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Report: New data on Ohio’s diverse and growing STEM schools

This network was founded on the conviction that quality STEM education changes the lives of students. But how does STEM stack up on measures like graduation, ACT score, and state tests? Today, we’re proud to release the data on more than 26,000 students across more than 50 Ohio schools.

Last year, we published our first report that combined detailed surveys of Ohio’s STEM schools with data from the Ohio Department of Education. Today, we’re releasing a complete update with new stats on the 2017-2018 school year.

In brief, the schools of the Ohio STEM Learning Network still serve more low income and minority students than Ohio’s average school. That diverse student body doesn’t just excel in class, graduating at higher rates than their peers – they’re completing internships, college courses, and problem-based learning experiences.

The schools themselves are also unique. Students at Akron’s National Inventors Hall of Fame STEM Middle School take classes in a former museum, while students at Global Impact STEM Academy in Springfield learn about the future of agriculture with field studies.

In the midst of everything, they have to take state tests just like everyone else. Are they prepared for them? The answer is yes – once again, STEM students beat the average.

Students score higher in Algebra I and Geometry, but STEM goes far beyond the acronym.  STEM is about collaboration and problem-solving across disciplines – leading to higher scores in Government and English. After graduation, our students are more likely to enroll in college, with the majority studying STEM disciplines.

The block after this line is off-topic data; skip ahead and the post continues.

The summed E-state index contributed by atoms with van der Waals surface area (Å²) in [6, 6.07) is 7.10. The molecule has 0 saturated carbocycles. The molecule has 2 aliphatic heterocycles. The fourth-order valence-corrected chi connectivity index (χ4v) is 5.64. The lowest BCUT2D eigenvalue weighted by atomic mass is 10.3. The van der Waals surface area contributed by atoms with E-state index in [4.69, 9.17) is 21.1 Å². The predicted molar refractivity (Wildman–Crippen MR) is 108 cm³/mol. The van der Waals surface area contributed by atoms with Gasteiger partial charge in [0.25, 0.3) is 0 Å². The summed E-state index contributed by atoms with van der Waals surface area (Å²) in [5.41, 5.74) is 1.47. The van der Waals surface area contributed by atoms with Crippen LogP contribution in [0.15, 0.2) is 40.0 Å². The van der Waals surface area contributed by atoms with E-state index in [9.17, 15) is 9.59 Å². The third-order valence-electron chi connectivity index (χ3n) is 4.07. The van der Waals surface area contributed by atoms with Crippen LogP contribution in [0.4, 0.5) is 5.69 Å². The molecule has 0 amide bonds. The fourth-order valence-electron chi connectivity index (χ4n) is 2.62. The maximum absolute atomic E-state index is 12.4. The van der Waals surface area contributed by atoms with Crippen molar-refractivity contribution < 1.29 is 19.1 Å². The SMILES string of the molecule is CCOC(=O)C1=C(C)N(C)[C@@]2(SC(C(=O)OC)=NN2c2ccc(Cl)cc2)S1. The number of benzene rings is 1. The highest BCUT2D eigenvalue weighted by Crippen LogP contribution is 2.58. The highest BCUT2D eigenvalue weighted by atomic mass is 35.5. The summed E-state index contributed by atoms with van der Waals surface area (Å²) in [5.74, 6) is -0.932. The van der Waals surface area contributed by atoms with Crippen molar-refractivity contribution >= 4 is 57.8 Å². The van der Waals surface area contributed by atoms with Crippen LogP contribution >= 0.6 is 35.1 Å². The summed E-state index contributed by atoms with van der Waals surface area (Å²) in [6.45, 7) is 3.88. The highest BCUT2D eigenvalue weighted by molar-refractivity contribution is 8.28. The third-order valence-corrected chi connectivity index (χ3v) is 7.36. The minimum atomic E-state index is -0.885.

Learn more about how these 55 innovative schools make an impact, both on Ohio’s educational landscape and on the lives of their students.

Download the report

 

Comments

One Response to “Report: New data on Ohio’s diverse and growing STEM schools”

  1. Brian C McCalla, PE says:

    For those of us who worked tirelessly to get a STEM school founded in Ohio and worked to get it moving in the right direction, this is an utter embarrassment and illustrates how good ideas and good intentions in education rapidly become corrupted by those looking to hitch their wagons to a good thing but wind up exploiting it and diluting it until it is completely unrecognizable and retains none of the value it began with.

    STEM school students score -1 below students at non-STEM schools in Biology, but do +1.7 better in Government and +3.3 in Brit Lit? Where are the priorities? Then, the STEM ACT mean isn’t even 1% better than the Ohio average?

    First it was “STEM” became “STEAM” and now it’s become a vehicle for humanities to benefit from the resources being provided to schools wherein science, technology, and engineering are merely given lip service.

    Arts and humanities are important, but at a STEM school they should be BALANCED with the STEM disciplines, not prostitute the model for the gains of non-STEM interests. Like it or not, eduction IS a zero sum game, and it’s clear where the resources are being allocated and for what agendas.

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